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Why is Edge so important to organisations?

Just a few years ago, many understood ‘the edge’ to be areas within an organisation’s IT environment located outside of the data centre. ‘The edge’ would consist of places where IT and OT (Operational Technologies) met but didn’t particularly integrate, like factory floors or remote plant rooms. Where data was collected and then sent to the data centre for analysis and archiving. These early deployments of edge technologies were generally constrained for connectivity, generated limited amounts of data and the number and types of devices were limited. This often led to the conclusion that the edge was only applicable to certain industries and not relevant to most organisations.

Just what is the edge?

In simple terms, Edge computing enables mobile computing and Internet of Things (IoT), allowing the device itself, or a local server close by, to process the data, rather than sending it to a data centre. This improves speeds, saves bandwidth and improves security. It is called ‘Edge’, because the computing is done close to or ‘at the edge’ of the data source, rather than relying on a data centre to do the work.

With the acceleration in tech and an increase in understanding, that narrow perception of the edge held a few years ago has changed dramatically in recent years. Rather than limiting our understanding of the edge to the place where OT and IT collide, we now see the edge in the context of people, places and things and the data that is generated between these. This helps us to understand the impact of the edge on many different industries. In manufacturing, the way we produce goods and services is being digitally transformed to deliver better product with less waste; in the entertainment industry we now see customised experiences unique to the individual. It is hard to find ANY sector that is not being redefined by embracing intelligent edge.

Looking ahead

Why has the edge become so important? Especially in a time when organisations are moving more workloads to the cloud and where connectivity and bandwidth is improving at such a dramatic pace. Part of the reason is that the amount of data that is being generated at these sites is so large that we are now dealing with centres of data, and the movement of that data can take time. With edge computing we can process and store data faster, therefore facilitating real time decision-making, which is vital, as any delay in making these decisions can result in missed opportunities.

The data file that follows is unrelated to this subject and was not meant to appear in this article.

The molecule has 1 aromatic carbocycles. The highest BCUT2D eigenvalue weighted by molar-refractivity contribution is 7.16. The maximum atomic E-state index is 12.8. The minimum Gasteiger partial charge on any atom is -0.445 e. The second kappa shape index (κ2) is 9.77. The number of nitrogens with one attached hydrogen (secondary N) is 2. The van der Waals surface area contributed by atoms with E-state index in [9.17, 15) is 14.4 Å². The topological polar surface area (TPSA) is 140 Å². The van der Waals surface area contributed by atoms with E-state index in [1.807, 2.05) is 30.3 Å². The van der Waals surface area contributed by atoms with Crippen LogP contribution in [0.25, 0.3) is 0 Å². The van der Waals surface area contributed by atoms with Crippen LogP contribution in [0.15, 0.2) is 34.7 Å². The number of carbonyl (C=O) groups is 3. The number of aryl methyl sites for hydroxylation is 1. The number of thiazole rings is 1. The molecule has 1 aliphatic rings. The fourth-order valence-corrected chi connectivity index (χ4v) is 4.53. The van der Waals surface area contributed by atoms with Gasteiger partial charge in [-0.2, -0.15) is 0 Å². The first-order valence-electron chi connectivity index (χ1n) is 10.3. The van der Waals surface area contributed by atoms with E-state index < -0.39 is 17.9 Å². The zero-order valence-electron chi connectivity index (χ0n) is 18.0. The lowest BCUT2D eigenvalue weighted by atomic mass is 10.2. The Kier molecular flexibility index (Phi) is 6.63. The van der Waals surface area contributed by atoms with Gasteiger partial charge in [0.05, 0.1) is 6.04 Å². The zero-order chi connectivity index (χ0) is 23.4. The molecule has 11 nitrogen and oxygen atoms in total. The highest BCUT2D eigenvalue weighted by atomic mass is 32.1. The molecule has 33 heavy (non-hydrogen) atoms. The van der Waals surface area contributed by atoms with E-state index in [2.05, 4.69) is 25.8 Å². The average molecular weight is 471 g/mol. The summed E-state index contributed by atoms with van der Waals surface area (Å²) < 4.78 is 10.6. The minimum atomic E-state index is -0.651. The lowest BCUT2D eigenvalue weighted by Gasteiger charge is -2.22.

All of this data does not just sit at the edge forever. The data holds value to the organisation beyond these real time decisions, helping deliver deeper insights that form more strategic decision making. When we consider that there will be up to 55 billion connected devices by next year, according to IDC, and those devices are getting smarter and generating more data every minute, edge computing also helps to contain the costs associated with the movement of these large amounts of data. By distributing compute to the edge, these devices can analyse all of the data that is generated and then transmit the relevant data to the datacentre or the cloud. This helps to reduce connectivity costs and any potential ingress costs without sacrificing business outcomes.

How to build an edge to cloud strategy